Hangar Flying.

Author:Terino, John G., Jr.
 
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Hangar Flying. By General Merrill A. McPeak. Lake Oswego, Ore.: Lost Wingman Press, 2012. Photographs. Tables. Notes. Appendix.. Index. Pp. 364. $24.95 ISBN: 978-0-9833160-1-5

With the first book of an intended autobiographical trilogy, McPeak becomes the first Air Force Chief of Staff since Curtis LeMay to author or co-author a book regarding his career in the Air Force. This is fitting because Tony McPeak may be the most controversial Air Force Chief of Staff since LeMay. This first book covers his early life and career focusing on his motivations to enter the Air Force, training experiences, flying F-104s, performing with the Thunderbirds, and his combat experiences in Vietnam.

Unlike most pilot memoirs, this book is not about the culture of flying, drinking, driving, and chasing skirts. This is a thinking man's account of what it was like to be a fighter pilot in the early jet age. McPeak often tries to relate his career to larger social, political, and cultural currents swirling around him but largely fails to connect these events in more than a superficial way to what he is actually doing as a junior officer. As a chronicle of Air Force culture during the Cold War, it is valuable. However, the real strength of the book is the insight it provides into the mindset and thinking of McPeak as a senior Air Force leader. As he recounts his early experiences, one can see direct correlations to the many changes he engineered as Chief of Staff in the 1990s.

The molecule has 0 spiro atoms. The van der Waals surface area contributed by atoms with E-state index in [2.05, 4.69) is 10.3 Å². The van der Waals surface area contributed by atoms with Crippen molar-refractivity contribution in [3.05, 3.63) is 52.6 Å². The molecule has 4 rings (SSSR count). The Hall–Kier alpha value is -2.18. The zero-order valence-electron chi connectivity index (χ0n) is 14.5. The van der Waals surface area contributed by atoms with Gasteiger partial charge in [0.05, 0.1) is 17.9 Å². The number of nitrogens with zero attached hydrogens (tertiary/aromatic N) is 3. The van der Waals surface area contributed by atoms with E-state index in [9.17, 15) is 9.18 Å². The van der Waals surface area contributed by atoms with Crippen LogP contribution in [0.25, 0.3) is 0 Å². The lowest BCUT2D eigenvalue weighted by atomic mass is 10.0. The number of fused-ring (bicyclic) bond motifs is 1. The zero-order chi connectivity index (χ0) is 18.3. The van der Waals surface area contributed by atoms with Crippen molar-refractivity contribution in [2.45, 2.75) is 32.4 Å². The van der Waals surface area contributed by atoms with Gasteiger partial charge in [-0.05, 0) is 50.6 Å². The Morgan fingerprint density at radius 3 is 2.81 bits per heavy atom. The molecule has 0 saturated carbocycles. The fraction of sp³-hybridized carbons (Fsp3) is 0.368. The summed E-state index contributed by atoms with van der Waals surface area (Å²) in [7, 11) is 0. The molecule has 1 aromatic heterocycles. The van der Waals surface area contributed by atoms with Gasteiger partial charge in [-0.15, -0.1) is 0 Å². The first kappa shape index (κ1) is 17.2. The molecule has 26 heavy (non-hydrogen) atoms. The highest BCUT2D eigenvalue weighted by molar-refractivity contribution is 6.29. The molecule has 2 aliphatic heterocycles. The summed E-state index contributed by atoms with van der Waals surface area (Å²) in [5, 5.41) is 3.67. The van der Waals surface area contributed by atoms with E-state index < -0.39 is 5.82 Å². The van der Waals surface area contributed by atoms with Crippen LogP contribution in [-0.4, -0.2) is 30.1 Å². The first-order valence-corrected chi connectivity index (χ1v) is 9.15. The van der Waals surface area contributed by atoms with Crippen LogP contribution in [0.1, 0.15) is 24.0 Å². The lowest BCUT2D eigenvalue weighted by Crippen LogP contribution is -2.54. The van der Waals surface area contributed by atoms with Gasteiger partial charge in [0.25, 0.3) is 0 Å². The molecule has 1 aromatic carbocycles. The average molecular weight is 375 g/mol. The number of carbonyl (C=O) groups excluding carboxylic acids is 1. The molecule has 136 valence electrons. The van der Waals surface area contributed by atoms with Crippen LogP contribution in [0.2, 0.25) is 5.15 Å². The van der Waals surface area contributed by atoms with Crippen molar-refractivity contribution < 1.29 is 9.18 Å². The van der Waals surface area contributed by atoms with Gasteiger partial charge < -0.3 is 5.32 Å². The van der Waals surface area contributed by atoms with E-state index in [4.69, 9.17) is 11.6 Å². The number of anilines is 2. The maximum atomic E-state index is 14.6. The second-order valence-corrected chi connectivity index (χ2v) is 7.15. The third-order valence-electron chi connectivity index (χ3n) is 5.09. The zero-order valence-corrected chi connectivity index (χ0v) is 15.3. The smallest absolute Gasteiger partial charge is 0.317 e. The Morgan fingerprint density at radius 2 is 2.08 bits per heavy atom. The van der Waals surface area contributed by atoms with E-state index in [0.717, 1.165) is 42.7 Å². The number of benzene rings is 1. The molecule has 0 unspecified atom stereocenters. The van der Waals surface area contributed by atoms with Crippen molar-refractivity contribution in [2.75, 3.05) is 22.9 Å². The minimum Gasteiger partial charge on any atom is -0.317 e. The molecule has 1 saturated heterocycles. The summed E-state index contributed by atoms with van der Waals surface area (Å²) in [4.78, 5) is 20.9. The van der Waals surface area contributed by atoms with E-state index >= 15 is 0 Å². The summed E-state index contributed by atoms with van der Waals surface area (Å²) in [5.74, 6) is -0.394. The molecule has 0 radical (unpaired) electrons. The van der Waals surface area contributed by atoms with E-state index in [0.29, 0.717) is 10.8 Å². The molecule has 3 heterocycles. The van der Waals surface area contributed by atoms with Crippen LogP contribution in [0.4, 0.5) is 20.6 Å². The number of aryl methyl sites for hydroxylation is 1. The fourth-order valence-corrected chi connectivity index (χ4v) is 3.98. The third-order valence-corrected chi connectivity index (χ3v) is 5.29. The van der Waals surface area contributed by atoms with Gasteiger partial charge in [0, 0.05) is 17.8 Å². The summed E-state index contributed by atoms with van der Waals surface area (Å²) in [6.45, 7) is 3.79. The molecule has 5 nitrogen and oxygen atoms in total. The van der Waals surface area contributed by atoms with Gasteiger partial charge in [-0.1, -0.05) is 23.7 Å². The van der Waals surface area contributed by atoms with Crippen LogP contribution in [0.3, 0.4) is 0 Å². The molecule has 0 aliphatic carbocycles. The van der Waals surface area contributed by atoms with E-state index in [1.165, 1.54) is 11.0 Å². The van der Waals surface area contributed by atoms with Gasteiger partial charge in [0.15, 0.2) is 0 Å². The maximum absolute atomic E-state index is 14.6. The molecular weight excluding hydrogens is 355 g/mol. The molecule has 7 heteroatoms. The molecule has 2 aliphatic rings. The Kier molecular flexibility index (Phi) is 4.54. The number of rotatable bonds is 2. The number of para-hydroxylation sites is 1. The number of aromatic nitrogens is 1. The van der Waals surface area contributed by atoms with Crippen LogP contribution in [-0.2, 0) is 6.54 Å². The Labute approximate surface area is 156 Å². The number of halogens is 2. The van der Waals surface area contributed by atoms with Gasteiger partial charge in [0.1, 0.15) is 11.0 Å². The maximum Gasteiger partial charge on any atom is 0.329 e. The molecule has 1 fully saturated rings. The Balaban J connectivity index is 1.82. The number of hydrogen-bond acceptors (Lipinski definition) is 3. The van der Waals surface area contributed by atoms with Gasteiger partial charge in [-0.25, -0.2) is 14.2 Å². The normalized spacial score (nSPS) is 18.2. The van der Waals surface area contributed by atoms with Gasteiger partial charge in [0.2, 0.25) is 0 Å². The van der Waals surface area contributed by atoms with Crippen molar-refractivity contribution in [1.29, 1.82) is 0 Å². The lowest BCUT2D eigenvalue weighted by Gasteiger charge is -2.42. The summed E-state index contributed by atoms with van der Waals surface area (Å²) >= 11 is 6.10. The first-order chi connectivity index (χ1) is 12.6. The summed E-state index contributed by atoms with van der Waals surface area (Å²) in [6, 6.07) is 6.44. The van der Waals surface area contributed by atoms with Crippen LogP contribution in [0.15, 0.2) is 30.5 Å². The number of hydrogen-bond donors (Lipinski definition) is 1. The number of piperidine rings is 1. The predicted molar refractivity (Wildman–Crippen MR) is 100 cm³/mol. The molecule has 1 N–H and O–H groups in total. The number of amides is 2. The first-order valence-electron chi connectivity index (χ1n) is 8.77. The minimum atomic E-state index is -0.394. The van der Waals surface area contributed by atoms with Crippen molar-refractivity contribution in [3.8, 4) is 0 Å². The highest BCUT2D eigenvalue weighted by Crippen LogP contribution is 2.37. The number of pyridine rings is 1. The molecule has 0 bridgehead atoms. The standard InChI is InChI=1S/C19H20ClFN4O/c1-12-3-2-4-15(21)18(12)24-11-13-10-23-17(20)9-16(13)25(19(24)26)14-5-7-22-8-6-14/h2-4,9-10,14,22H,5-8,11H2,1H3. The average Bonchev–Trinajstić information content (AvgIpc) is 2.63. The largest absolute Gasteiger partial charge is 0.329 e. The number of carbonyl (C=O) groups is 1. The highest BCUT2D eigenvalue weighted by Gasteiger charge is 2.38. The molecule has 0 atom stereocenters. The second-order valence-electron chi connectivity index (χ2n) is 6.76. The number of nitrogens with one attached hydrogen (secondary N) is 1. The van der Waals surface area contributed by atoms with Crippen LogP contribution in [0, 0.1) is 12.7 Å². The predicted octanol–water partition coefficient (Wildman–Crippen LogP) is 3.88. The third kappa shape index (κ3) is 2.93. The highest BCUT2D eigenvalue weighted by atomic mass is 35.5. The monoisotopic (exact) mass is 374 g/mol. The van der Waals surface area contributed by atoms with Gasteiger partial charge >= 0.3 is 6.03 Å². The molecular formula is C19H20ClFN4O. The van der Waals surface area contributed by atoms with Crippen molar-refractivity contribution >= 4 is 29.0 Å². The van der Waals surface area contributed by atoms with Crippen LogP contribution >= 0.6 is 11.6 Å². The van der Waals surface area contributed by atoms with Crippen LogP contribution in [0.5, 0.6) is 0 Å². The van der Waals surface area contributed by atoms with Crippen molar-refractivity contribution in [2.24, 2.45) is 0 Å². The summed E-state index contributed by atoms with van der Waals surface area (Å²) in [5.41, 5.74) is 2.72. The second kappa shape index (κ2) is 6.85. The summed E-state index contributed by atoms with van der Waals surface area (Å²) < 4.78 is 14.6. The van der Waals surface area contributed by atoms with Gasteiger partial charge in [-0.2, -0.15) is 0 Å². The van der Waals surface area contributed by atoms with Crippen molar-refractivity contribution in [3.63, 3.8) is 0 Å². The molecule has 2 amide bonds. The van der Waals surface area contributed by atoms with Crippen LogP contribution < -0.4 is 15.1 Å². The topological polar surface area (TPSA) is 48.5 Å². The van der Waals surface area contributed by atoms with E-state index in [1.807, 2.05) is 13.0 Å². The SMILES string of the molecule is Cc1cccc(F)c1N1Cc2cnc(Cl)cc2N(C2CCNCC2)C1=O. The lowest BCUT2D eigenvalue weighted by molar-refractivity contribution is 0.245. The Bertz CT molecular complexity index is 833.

It is telling that his time with the Thunderbirds takes more pages than his time in combat. This experience, more than any other, served as the touchstone for his career. Unlike many other pilots who pen memoirs, McPeak was not as motivated to fly early in life. He came from extreme circumstances as a child, literally earned every break he got in life, became an accomplished collegiate debater, and entered the Air Force for what he believed would be a brief sojourn. However, his desire to master the craft of flying (as he describes it) set him on the professional fighter pilot path. His descriptions of how flying training worked and how it influenced him set him apart once more from the standard stereotypical accounts and elevate his analysis. These early chapters, through his presentation of life in the Cold War Air Force...

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